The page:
A Crucifix is One of the Signs of Orthodoxy

Exalt the crucifix and you will be exalted. Wear it and place it in your homes, schools and churches with true veneration.

(photo: Pixabay/CC0)

When an aggressive Evangelical challenges me for having a crucifix in church, one of my favorite apologetic one liners is to say, “We believe the Bible. Don’t you know 1 Corinthians 1:23, where Paul says, ‘We preach Christ and him crucified?'”

As a convert one of the stunning eye-openers was when I stopped to realize that it is only the Catholic Church (and the Eastern Orthodox) who not only preach, but venerate Christ and him crucified.

We have crucifixes. Crucifixes “R” Us.

That’s why the General Instruction of the Roman Missal stipulates:

Likewise, either on the altar or near it, there is to be a cross, with the figure of Christ crucified upon it, a cross clearly visible to the assembled people. It is desirable that such a cross should remain near the altar even outside of liturgical celebrations, so as to call to mind for the faithful the saving Passion of the Lord.

Notice that the other churches and religions do not have crucifixes. Some even deliberately denigrate the cross rather than exalt the cross.

The Jehovah’s Witnesses say the cross is a pagan symbol and teach that Jesus was crucified on a stake.

Mormons don’t have crosses anywhere in their temples. They have an angel instead, and some actually believe the atonement took place in the Garden of Gethsemane.

Protestants have crosses, but not crucifixes. They give weird reasons for this. Some say “Catholics don’t believe in the resurrection” because we have crucifixes. Others teach that the crucifix is a form of idolatry. I’ve never really understood this, as a good old-fashioned Evangelical will sing hymns like “The Old Rugged Cross” and “When I Survey the Wondrous Cross.” 

I suspect they do not have crucifixes for two reasons. First, just because it’s Catholic. Second, because there is a strain of Manicheanism within much of Evangelical Protestantism. Manicheanism was a heresy that was dualistic — saying physical and spiritual did not mix, and the spiritual was superior to the physical.

That distrust of the physical comes from their Puritan roots and extends into a distrust of the physical expressions of worship and faith. Their bare empty crosses are part of their functional architecture, denial of the sacraments and denigration of the physical in the faith.

Jews, of course, hate the cross because it for them a stumbling block.

Which brings me to the Muslims: The relics of the cross were discovered by the Empress Helena in the fourth century and the church of the Holy Sepulcher was built by her son Constantine to honor the cross and resurrection. That ancient church was destroyed by the Muslims in the seventh century. It was rebuilt but in the 9th and 10th century by the Crusaders, but the Muslims continued to attack it and burn it. Then in 1009 the church was again leveled by the Muslims before being rebuilt later that century.

Finally, don’t imagine that the denigration of the cross is limited to Protestants, Jehovah’s Witness, Muslims and Jews.

You will have seen crosses featuring the resurrected Lord with arms outstretched. A more traditional form of portraying the glorified Lord is to portray him in robes of prophet, priest and king with arms outstretched on the cross.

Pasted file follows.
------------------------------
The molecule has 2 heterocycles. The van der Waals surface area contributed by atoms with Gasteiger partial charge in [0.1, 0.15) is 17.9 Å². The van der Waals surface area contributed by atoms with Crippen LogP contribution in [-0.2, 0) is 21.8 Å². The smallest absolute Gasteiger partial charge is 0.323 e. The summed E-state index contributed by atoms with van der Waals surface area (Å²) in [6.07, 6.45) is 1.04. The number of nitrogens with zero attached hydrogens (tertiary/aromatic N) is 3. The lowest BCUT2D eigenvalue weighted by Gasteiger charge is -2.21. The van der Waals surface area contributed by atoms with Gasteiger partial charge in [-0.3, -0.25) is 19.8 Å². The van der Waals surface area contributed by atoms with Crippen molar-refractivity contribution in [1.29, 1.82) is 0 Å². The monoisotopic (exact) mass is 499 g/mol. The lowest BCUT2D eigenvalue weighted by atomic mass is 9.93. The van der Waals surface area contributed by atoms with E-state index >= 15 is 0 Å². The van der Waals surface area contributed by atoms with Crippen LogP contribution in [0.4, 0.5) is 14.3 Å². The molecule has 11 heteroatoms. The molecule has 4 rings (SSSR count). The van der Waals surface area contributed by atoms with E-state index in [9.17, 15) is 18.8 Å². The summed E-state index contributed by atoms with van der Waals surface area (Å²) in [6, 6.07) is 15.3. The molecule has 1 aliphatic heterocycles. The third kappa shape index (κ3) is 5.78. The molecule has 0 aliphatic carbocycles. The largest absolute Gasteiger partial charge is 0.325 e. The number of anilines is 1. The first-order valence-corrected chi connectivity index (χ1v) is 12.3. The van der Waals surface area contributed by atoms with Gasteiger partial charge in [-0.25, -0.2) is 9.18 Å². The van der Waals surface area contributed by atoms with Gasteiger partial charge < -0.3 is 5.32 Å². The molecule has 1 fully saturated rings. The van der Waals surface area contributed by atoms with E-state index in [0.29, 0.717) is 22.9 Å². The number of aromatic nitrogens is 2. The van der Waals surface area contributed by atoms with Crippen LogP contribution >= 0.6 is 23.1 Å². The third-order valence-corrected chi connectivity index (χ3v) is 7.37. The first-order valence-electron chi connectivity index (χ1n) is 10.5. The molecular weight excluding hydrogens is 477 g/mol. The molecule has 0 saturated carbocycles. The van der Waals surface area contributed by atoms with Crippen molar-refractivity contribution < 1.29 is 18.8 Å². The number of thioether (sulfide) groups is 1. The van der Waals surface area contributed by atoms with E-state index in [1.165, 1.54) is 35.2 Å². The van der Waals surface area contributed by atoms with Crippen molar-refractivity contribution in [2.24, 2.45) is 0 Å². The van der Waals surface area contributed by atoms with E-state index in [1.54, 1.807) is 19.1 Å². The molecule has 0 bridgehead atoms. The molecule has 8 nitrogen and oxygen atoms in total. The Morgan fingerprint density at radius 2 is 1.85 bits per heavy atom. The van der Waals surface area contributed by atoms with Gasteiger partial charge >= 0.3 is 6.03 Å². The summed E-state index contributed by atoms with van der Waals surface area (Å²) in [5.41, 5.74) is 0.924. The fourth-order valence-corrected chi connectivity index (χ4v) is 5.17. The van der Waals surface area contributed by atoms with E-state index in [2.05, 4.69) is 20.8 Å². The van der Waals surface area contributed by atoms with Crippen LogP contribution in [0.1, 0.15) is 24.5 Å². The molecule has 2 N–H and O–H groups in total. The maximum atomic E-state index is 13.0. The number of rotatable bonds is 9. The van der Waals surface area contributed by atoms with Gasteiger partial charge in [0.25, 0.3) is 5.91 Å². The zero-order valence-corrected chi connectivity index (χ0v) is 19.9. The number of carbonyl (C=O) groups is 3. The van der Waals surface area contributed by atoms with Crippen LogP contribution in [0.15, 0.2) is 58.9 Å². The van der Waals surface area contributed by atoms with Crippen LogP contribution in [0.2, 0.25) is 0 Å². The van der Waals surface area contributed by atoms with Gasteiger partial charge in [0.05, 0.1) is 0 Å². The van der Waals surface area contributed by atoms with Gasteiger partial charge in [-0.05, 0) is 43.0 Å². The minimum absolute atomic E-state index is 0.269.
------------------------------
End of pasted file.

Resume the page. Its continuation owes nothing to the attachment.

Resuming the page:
While these icons of the Lord may have some devotional uses, they are not crucifixes and they should never be used as a substitute for the main crucifix in a church, which should portray “Christ and him crucified.”

To stress the importance of the crucifix we should remember the context of the verse I quoted above:

“Where is the one who is wise? Where is the scribe? Where is the debater of this age? Has not God made foolish the wisdom of the world?  For since, in the wisdom of God, the world did not know God through wisdom, it pleased God through the folly of what we preach  to save those who believe.  For Jews demand signs and Greeks seek wisdom, but we preach Christ crucified, a stumbling block to Jews and folly to Gentiles, but to those who are called, both Jews and Greeks, Christ the power of God and the wisdom of God. For the foolishness of God is wiser than men, and the weakness of God is stronger than men.”

This passage reveals how the cross stands in the center of history and in the center of the cosmos as an eternal sign of contradiction. The cross turns upside down all our ambitions and earthly desire. The cross reverses our good ideas and our marvelous plans for there we see that God works his way in the world in a contrary fashion. Our wisdom is his foolishness and his foolishness is everlasting wisdom.

Worldlings hate and despise the cross. Demons howl at the sign of the crucifix. They flee from the crucifix.

This is why the crucifix must be central in every Catholic church, home and school. And this is why, when you see no crucifix or just an empty cross or a cross with something other than the crucified Lord on it, you are right to suspect heresy, schism and a hidden hatred of Jesus Christ and his true gospel.

A crucifix is one of the signs of orthodoxy.

Exalt the crucifix and you will be exalted. Wear it and place it in your homes, schools and churches with true veneration.

Because you are a Catholic and you preach Christ and him crucified.

Shannon Mullen, Editor-in-Chief of CNA

Meet CNA’s New Editor-in-Chief, Shannon Mullen (July 31)

A new era has begun at the Catholic News Agency even as the news cycle continues to bring challenging stories both inside the Church and around the world. This week on Register Radio, we get to know Shannon Mullen, the new editor-in-chief of CNA. And then, we are joined by the Register’s Washington Correspondent, Lauretta Brown, to catch up on the latest pro-life news from the nation’s capital.